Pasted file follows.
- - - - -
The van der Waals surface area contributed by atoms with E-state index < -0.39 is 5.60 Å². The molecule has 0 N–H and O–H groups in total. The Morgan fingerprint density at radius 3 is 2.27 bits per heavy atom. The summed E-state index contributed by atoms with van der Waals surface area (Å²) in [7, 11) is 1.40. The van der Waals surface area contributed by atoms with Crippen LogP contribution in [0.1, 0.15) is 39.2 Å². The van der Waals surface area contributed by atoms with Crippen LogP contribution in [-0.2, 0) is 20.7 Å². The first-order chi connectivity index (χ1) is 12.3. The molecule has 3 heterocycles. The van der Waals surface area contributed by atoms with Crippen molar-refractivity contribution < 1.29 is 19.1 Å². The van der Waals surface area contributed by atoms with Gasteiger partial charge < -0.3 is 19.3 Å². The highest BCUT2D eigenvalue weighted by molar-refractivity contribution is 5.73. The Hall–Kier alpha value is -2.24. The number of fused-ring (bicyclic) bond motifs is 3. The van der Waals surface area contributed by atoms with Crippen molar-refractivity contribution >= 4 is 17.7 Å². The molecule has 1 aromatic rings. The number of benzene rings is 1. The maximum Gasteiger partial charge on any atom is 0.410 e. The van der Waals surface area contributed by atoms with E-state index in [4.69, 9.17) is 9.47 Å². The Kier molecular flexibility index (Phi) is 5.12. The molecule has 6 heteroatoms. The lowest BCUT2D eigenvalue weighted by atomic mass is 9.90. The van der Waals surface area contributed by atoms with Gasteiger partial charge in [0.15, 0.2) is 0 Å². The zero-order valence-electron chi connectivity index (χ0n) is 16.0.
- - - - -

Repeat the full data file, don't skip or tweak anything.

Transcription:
The van der Waals surface area contributed by atoms with E-state index < -0.39 is 5.60 Å². The molecule has 0 N–H and O–H groups in total. The Morgan fingerprint density at radius 3 is 2.27 bits per heavy atom. The summed E-state index contributed by atoms with van der Waals surface area (Å²) in [7, 11) is 1.40. The van der Waals surface area contributed by atoms with Crippen LogP contribution in [0.1, 0.15) is 39.2 Å². The van der Waals surface area contributed by atoms with Crippen LogP contribution in [-0.2, 0) is 20.7 Å². The first-order chi connectivity index (χ1) is 12.3. The molecule has 3 heterocycles. The van der Waals surface area contributed by atoms with Crippen molar-refractivity contribution < 1.29 is 19.1 Å². The van der Waals surface area contributed by atoms with Gasteiger partial charge < -0.3 is 19.3 Å². The highest BCUT2D eigenvalue weighted by molar-refractivity contribution is 5.73. The Hall–Kier alpha value is -2.24. The number of fused-ring (bicyclic) bond motifs is 3. The van der Waals surface area contributed by atoms with Crippen molar-refractivity contribution >= 4 is 17.7 Å². The molecule has 1 aromatic rings. The number of benzene rings is 1. The maximum Gasteiger partial charge on any atom is 0.410 e. The van der Waals surface area contributed by atoms with E-state index in [4.69, 9.17) is 9.47 Å². The Kier molecular flexibility index (Phi) is 5.12. The molecule has 6 heteroatoms. The lowest BCUT2D eigenvalue weighted by atomic mass is 9.90. The van der Waals surface area contributed by atoms with Gasteiger partial charge in [0.15, 0.2) is 0 Å². The zero-order valence-electron chi connectivity index (χ0n) is 16.0.